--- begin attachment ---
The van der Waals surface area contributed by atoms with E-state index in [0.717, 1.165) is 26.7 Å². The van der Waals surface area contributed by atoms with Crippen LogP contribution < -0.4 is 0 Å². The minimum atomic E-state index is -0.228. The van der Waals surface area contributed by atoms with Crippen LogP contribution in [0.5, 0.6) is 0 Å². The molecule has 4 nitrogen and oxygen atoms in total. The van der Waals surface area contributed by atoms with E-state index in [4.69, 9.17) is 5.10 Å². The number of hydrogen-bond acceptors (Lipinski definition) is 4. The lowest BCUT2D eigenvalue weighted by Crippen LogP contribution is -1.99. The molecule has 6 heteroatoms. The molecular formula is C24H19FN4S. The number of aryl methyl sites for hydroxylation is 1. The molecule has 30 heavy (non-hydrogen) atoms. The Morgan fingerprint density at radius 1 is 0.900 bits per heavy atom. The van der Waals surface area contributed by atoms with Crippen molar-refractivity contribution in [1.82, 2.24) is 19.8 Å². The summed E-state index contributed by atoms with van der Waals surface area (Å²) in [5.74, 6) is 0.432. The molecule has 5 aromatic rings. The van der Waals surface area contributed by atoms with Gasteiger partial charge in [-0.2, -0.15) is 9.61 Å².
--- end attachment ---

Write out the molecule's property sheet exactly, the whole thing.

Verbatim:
The van der Waals surface area contributed by atoms with E-state index in [0.717, 1.165) is 26.7 Å². The van der Waals surface area contributed by atoms with Crippen LogP contribution < -0.4 is 0 Å². The minimum atomic E-state index is -0.228. The van der Waals surface area contributed by atoms with Crippen LogP contribution in [0.5, 0.6) is 0 Å². The molecule has 4 nitrogen and oxygen atoms in total. The van der Waals surface area contributed by atoms with E-state index in [4.69, 9.17) is 5.10 Å². The number of hydrogen-bond acceptors (Lipinski definition) is 4. The lowest BCUT2D eigenvalue weighted by Crippen LogP contribution is -1.99. The molecule has 6 heteroatoms. The molecular formula is C24H19FN4S. The number of aryl methyl sites for hydroxylation is 1. The molecule has 30 heavy (non-hydrogen) atoms. The Morgan fingerprint density at radius 1 is 0.900 bits per heavy atom. The van der Waals surface area contributed by atoms with Crippen molar-refractivity contribution in [1.82, 2.24) is 19.8 Å². The summed E-state index contributed by atoms with van der Waals surface area (Å²) in [5.74, 6) is 0.432. The molecule has 5 aromatic rings. The van der Waals surface area contributed by atoms with Gasteiger partial charge in [-0.2, -0.15) is 9.61 Å².